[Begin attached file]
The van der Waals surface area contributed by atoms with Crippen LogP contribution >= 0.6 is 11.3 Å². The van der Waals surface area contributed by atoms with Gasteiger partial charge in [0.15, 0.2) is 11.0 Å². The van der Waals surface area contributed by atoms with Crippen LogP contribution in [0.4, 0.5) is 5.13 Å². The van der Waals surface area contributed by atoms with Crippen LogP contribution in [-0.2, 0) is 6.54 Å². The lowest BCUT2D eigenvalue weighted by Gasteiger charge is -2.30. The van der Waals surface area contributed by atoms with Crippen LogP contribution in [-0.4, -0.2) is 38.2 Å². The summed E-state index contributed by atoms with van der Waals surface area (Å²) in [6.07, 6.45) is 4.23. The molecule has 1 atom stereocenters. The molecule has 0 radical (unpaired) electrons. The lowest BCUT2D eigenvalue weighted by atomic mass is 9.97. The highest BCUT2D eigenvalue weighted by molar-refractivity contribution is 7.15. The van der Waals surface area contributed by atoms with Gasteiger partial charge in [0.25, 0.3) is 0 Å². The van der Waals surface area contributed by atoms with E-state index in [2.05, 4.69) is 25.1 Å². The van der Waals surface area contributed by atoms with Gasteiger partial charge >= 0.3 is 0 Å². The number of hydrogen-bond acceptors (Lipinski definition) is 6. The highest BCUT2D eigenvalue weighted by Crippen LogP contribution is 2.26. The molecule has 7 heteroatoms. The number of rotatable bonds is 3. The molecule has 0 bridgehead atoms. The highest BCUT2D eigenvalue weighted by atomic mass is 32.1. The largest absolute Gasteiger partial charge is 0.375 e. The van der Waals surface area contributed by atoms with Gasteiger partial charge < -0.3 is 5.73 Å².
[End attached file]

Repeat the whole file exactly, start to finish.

The van der Waals surface area contributed by atoms with Crippen LogP contribution >= 0.6 is 11.3 Å². The van der Waals surface area contributed by atoms with Gasteiger partial charge in [0.15, 0.2) is 11.0 Å². The van der Waals surface area contributed by atoms with Crippen LogP contribution in [0.4, 0.5) is 5.13 Å². The van der Waals surface area contributed by atoms with Crippen LogP contribution in [-0.2, 0) is 6.54 Å². The lowest BCUT2D eigenvalue weighted by Gasteiger charge is -2.30. The van der Waals surface area contributed by atoms with Crippen LogP contribution in [-0.4, -0.2) is 38.2 Å². The summed E-state index contributed by atoms with van der Waals surface area (Å²) in [6.07, 6.45) is 4.23. The molecule has 1 atom stereocenters. The molecule has 0 radical (unpaired) electrons. The lowest BCUT2D eigenvalue weighted by atomic mass is 9.97. The highest BCUT2D eigenvalue weighted by molar-refractivity contribution is 7.15. The van der Waals surface area contributed by atoms with Gasteiger partial charge in [0.25, 0.3) is 0 Å². The van der Waals surface area contributed by atoms with E-state index in [2.05, 4.69) is 25.1 Å². The van der Waals surface area contributed by atoms with Gasteiger partial charge >= 0.3 is 0 Å². The number of hydrogen-bond acceptors (Lipinski definition) is 6. The highest BCUT2D eigenvalue weighted by Crippen LogP contribution is 2.26. The molecule has 7 heteroatoms. The number of rotatable bonds is 3. The molecule has 0 bridgehead atoms. The highest BCUT2D eigenvalue weighted by atomic mass is 32.1. The largest absolute Gasteiger partial charge is 0.375 e. The van der Waals surface area contributed by atoms with Gasteiger partial charge < -0.3 is 5.73 Å².